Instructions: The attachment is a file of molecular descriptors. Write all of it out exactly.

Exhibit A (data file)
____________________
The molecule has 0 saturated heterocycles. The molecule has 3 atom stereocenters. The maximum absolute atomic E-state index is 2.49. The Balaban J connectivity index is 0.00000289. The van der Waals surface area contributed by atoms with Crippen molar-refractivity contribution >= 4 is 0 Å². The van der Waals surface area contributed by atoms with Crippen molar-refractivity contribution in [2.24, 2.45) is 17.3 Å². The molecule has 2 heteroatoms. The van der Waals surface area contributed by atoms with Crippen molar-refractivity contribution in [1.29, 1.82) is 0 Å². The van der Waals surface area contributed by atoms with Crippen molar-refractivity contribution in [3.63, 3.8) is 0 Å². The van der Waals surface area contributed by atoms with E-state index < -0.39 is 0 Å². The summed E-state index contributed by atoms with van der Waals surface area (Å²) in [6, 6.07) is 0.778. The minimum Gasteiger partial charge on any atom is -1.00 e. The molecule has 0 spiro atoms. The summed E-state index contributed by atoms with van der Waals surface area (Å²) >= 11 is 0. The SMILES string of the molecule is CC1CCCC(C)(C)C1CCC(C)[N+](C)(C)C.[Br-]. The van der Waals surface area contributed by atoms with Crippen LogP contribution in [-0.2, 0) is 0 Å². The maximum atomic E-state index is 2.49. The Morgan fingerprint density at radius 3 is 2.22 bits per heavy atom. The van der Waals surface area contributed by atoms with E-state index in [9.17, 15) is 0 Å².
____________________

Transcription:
The molecule has 0 saturated heterocycles. The molecule has 3 atom stereocenters. The maximum absolute atomic E-state index is 2.49. The Balaban J connectivity index is 0.00000289. The van der Waals surface area contributed by atoms with Crippen molar-refractivity contribution >= 4 is 0 Å². The van der Waals surface area contributed by atoms with Crippen molar-refractivity contribution in [2.24, 2.45) is 17.3 Å². The molecule has 2 heteroatoms. The van der Waals surface area contributed by atoms with Crippen molar-refractivity contribution in [1.29, 1.82) is 0 Å². The van der Waals surface area contributed by atoms with Crippen molar-refractivity contribution in [3.63, 3.8) is 0 Å². The van der Waals surface area contributed by atoms with E-state index < -0.39 is 0 Å². The summed E-state index contributed by atoms with van der Waals surface area (Å²) in [6, 6.07) is 0.778. The minimum Gasteiger partial charge on any atom is -1.00 e. The molecule has 0 spiro atoms. The summed E-state index contributed by atoms with van der Waals surface area (Å²) >= 11 is 0. The SMILES string of the molecule is CC1CCCC(C)(C)C1CCC(C)[N+](C)(C)C.[Br-]. The van der Waals surface area contributed by atoms with Crippen LogP contribution in [-0.2, 0) is 0 Å². The maximum atomic E-state index is 2.49. The Morgan fingerprint density at radius 3 is 2.22 bits per heavy atom. The van der Waals surface area contributed by atoms with E-state index in [9.17, 15) is 0 Å².